My name is Maria and I am one of the lucky people that has the privilege to play with the cells (and sometimes the mucus) in your nose. I culture the nasal epithelial cells in the lab so that we can study the state of the cells and their ability to respond to particles and pathogens. I had the chance to culture human cells during my PhD studies, but never cells as precious as those in this project: you are a special little lad or lady and so your cells are precious to me. To take care of this unique sample means that I have to feed them constantly and check on them every day to see if they like their new home, if they are growing or if they need more space. I often sing to them. I still don’t have any scientific proof that indicates its beneficial effects, but I will not stop doing it, just in case!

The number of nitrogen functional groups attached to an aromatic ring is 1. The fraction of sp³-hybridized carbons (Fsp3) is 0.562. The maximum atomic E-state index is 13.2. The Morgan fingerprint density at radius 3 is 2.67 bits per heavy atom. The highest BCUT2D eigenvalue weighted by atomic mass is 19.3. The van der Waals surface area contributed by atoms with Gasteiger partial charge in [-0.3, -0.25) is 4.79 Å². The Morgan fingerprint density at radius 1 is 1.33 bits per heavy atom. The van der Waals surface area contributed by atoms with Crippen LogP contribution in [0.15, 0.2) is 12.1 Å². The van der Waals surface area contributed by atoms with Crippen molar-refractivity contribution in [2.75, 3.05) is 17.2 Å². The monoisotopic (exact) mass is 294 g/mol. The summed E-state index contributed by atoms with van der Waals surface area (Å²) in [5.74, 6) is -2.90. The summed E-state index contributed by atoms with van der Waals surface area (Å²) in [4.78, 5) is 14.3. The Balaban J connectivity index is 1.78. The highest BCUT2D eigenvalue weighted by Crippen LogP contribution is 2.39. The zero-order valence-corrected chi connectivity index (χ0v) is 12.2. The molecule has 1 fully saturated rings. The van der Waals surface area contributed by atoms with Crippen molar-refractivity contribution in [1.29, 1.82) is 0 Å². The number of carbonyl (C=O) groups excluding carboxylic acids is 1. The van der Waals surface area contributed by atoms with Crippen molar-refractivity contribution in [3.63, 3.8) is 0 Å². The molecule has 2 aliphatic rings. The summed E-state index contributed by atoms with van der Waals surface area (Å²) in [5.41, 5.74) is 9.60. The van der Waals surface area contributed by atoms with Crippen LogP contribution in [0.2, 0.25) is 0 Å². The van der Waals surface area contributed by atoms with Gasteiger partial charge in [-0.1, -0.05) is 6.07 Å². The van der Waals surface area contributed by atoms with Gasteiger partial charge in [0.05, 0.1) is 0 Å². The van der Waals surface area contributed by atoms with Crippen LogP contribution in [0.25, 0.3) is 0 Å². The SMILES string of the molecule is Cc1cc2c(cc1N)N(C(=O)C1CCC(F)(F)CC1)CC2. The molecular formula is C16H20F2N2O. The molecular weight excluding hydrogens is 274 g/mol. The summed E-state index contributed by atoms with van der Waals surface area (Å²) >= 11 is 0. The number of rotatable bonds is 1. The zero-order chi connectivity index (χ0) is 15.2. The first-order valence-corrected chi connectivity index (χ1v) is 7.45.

Maintaining these cells requires constant love and devotion, if you have ever tried to keep a plant alive you will agree with me that love is essential. I love to work on this project because I feel like I get to know a lot about you, even though I will never know your name, and plus together we might help all the other kids in world whose breath has been taken away by asthma.
Here is me collecting cells from the little nasal brushes so that they can ‘grow’ (they don’t actually grow bigger, they just duplicate into more of each other, the number of cells can double in just a day’s time):
And this is what the cells look like through a microscope once they start to divide into more cells: